The alignment of the breast was also analysed. To assess if the breast was correctly centred and aligned with the detector, the observers visually evaluated the distance between the centre of the breast and the limits of detector. Laterally for CC and inferior/superior for ML/MLO images. If the distance was similar in both ways, it was considered centred.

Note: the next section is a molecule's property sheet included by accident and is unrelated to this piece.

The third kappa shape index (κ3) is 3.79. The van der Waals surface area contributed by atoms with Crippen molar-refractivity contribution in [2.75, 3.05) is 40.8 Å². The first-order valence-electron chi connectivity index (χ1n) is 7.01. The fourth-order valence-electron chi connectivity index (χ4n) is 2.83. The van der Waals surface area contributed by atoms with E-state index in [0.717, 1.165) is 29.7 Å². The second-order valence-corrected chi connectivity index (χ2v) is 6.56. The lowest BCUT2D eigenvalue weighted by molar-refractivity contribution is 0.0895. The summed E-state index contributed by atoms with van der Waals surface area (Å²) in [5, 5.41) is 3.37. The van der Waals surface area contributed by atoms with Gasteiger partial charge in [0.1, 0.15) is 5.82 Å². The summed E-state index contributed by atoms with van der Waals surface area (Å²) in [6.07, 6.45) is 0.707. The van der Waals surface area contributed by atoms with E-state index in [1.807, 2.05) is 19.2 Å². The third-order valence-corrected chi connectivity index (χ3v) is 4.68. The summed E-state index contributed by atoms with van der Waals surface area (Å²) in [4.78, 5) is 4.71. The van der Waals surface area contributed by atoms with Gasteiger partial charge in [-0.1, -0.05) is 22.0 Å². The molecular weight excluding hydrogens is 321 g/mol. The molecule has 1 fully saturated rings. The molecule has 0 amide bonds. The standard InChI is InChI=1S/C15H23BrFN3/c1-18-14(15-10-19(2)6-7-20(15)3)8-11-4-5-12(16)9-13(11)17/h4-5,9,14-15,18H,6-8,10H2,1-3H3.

The equipment available to acquire the images was from three manufacturers: General Electric, Hologic, and Philips Microdose. All units had a quality control programme in place to ensure the exams were performed according to the required standards of each local breast cancer screening centre and also according to manufacturer specifications. Data was available in digital imaging and communications in medicine (DICOM) headers and others were collected using the viewer system of each institution. Three qualified diagnostic radiographers assessed the same set of images according to the criteria available for positioning, artefacts, sharpness, exposure, and breast implants identified from the literature review (phase 1). They were classified as present, partially present, or absent depending on the nature of each criterion. The observers did not share the workload, and when a difference on the classification was observed between observers, a consensus was reached between the participants to classify the criterion. For this phase, a LCD monitor (EIZO Radiforce G31) calibrated according to DICOM greyscale standard display function (GSDF) standard was used for image display to simulate the environment that radiographers had in BCSP. Room lighting was dimmed and constant during the assessment task. Approval was obtained from participant institutions and from the Ethical Board of Swiss Ethics Committees on Research.